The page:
Ghost towns of newly build mansions that cost hundreds of millions of euro's that where never finished, hundreds of newly build hotels and resorts that are never finished, loans to common people that are just freaking nuts! Common people without collateral or a job who got a loan at a bank of 1 million euro because they had a "good" idea to start a bizz!

All I could say after watching was: O MY GOD!

butchee's picture

Sudden Debt

What would be the title of that documentary you watched?  thanks

TheGreatPonzi's picture

Who cares? Trichet will print some billions, and problem solved. If Trichet can't, Bernie will.

Ivanovich's picture

Yes, but it's all sterilized! 



saulysw's picture

3,2,1.... Buy Treasuries! (hint, hint)

BetTheHouse's picture

Horrible news.  Should be good for a 1 percent pop on the S&P.  Opposite day, bitchez!

Goldenballs's picture

What a game,your loosing 26-0 at half time,you print some money loan the National team and win 26-27.Only difference is,well what is the difference tell us something we don,t already know or already suspect.Gold United for the League and Cup Double.

Josephine29's picture

This situation just seems to go on and on. I did howver have a wry smile at this excerpt from noyayesmanseconomics blog.

"In a similar vein I notice that the chief of property lending at the Irish bad-bank NAMA said this last week.

“We’re really a property company, not a bad bank,”

Sadly no-one told the author of the article as just a few lines lower we get,

NAMA was set up to repair Irish banks’ impaired balance sheets and improve liquidity by removing the worst property loans."

I guess the Cheif was just getting reading for the Irish governments new campaign to combat media negativity.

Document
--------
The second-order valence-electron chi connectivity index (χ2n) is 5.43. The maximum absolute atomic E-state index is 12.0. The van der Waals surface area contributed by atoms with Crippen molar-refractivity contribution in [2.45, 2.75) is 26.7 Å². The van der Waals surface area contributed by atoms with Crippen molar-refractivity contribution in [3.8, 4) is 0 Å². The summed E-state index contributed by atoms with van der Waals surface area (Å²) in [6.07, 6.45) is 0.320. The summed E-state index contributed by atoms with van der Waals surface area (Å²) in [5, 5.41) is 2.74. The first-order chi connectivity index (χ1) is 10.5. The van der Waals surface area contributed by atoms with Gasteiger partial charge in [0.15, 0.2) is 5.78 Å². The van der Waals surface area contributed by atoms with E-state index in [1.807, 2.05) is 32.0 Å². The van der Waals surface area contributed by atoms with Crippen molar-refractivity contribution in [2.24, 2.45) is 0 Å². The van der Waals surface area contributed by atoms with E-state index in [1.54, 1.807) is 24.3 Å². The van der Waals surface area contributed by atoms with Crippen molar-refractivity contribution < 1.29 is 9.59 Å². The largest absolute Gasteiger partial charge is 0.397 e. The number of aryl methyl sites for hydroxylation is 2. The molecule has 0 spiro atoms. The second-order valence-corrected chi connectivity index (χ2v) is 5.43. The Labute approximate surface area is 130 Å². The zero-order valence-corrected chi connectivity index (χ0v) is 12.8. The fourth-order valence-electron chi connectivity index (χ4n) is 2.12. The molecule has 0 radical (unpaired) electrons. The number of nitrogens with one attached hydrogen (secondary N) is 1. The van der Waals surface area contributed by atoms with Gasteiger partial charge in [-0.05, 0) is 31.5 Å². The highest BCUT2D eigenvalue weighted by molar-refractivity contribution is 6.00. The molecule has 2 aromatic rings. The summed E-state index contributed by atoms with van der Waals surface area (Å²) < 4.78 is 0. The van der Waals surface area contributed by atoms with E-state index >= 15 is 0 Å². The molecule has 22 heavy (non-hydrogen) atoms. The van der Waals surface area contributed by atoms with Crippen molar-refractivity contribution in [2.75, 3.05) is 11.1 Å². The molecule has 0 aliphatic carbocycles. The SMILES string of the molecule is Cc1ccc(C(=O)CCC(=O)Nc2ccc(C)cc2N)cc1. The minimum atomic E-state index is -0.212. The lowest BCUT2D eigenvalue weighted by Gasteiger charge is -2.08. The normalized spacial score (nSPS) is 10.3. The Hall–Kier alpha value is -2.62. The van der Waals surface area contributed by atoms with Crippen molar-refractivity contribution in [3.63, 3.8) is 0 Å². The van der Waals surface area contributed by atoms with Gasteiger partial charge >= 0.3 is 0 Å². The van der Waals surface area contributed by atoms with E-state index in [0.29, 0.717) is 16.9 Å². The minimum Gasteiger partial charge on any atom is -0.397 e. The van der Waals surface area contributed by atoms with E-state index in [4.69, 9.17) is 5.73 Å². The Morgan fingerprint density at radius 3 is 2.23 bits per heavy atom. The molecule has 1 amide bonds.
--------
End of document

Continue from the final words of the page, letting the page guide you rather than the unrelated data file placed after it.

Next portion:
doolittlegeorge's picture

it's called a "media business" isn't it?  and their tycoons are called "billionaires."  you bet the spin is in.

johngaltfla's picture

That's going to leave a mark.

poggi's picture

Given the ratings agencies' performance with MBS, who the hell cares about ratings?  Are we to rely upon them when downgrading but not upgrading?  The corporate credit unions taken over last week were bound by charter to invest member CU's funds in triple-A paper.  They did.  Rating agencies should be shuttered.  Accepting fees from issuers?  Give me a break.  Did Anglo Irish forget to make their payment to Moody?

doolittlegeorge's picture

Buffet when called before Congress stated flatly "i own Moody's because you have no choice but to pay once your downgraded."  Now I'm fairly free wheelin' with my words but i'm not sure i would have been THAT direct.  Phil Angelides had to remind him "you're talkin' the former Treasurer of California so tell me something I don't know."

Ivanovich's picture

Why isn't EUR/USD at 1.36 on this news yet?

Bringin It's picture

The rating agencies are the Fed'd assassins in the competitive money wars.

gwar5's picture

Moody's has more work to do out there with downgrades. They're two years behind.

Vampyroteuthis infernalis's picture

The ratings are a day late and a dollar short which is typical for the agencies. Inevitably, they will address the reality that Europe is broke.

doolittlegeorge's picture

Europe's not broke.  It could be "misguided" however.  In other words like the US "they could become broke."  Clearly all of us on both sides of the pond are going to be paying top dollar for our bread and oil for...well...ever i imagine.